As can be seen in the below diagram, sales of Xbox consoles are very seasonal as they are a lot higher in the Christmas-quarter (fiscal Q2). With the launch of the Xbox One, I believe we will see much higher sales over the next year.

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Source: Microsoft 10-K and my own estimations

The Xbox One is expected to be sold at a price of $500 with bills of material of $325, which gives it a gross margin of 19%. Just on console sales alone, I expect that Microsoft will earn $3B over the next year.

Further, I also expect accessories and other type of Xbox-related revenue to increase with the launch of the Xbox. Adding up all of my estimates, we can see that the gross profit of the Xbox segment is likely to increase quite significantly over the next year.

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Source: Microsoft 10-K and my own estimations

Adding everything together: Microsoft seems undervalued

Below, are my estimates for Microsoft as a group. Basically, I believe that the topline will do very well, while the gross margin will decline from 74% to 72% due to negative growth in the high-margin segments (Microsoft Business and Windows). Overall, I believe EPS will increase from 2.6 to 2.8, which will result in a forward P/E-ratio of 11.41.

The average forward P/E ratio of S&P is 15.4, so in that regard Microsoft looks cheap. But obviously there are a few factors; the P/E-ratio doesn't take into account, such as;

  1. The risk of the investment
  2. Expected earnings after 2014
  3. Net cash/debt holdings

Let's take a closer look at the above 3 factors. First of all, Microsoft has a below average risk (which is good for risk-averse investors) as its beta is 0.9.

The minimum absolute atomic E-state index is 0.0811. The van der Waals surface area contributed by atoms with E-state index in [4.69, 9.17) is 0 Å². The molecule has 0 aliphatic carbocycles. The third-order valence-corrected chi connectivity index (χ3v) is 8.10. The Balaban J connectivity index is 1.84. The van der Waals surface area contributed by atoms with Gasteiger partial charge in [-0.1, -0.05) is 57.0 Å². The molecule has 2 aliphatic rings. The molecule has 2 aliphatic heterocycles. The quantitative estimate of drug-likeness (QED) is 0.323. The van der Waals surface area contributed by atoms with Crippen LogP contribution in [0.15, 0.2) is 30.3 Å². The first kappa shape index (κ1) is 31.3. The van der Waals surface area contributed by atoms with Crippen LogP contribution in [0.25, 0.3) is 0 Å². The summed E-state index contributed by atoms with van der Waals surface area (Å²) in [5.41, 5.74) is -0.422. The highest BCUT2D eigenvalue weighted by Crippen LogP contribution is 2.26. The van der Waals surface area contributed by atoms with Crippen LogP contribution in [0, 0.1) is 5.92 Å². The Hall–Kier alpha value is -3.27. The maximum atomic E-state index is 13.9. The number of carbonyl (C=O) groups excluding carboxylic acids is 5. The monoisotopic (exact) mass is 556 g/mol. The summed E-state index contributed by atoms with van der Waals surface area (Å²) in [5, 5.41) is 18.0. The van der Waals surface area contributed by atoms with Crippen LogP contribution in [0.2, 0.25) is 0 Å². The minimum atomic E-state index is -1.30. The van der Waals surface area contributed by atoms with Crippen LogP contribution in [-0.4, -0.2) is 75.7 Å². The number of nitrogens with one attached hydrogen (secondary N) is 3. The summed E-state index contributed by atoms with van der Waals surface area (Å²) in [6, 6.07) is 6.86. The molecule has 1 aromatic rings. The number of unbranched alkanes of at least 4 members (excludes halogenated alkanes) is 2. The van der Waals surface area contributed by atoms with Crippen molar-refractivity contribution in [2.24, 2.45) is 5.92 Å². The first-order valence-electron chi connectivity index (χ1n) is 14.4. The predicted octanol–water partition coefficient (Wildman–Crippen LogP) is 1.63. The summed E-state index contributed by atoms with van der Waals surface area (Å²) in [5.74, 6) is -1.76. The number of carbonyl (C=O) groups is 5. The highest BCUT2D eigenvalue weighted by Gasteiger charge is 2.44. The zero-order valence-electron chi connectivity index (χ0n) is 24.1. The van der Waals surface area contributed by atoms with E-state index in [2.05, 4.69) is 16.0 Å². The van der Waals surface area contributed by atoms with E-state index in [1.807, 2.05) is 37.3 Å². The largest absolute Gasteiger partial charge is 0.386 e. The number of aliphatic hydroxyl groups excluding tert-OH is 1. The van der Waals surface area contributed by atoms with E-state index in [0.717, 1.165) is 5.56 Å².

In terms of long-term earnings potential, Microsoft, admittedly, doesn't have the highest growth prospects. On the other hand, the entrance barriers to most of its business segments are quite high, which means that it is difficult for new competitors to enter the market. Thus, I believe that earnings will be relatively stable over a longer period.

At last, Microsoft has no debt and $77B of cash, which means its "Business P/E-ratio" is just 8.75 with a forward ratio of 8.13. This is very cheap, and if Microsoft is capable of just maintaining its expected 2014 earnings over a longer time period (as I believe it will) it will give buy and hold investors a nice return on their investments

Final remarks

I don't expect Microsoft's share price to increase significantly any time soon. Rather, I believe Microsoft is a company where long-term investors are likely to get a stable return of 8-10% per year, which is pretty good given the low risk. So if you're interested in an undervalued low risk tech company, Microsoft definitely seems like an attractive option.

Disclosure: I have no positions in any stocks mentioned, and no plans to initiate any positions within the next 72 hours. I wrote this article myself, and it expresses my own opinions. I am not receiving compensation for it (other than from Seeking Alpha). I have no business relationship with any company whose stock is mentioned in this article.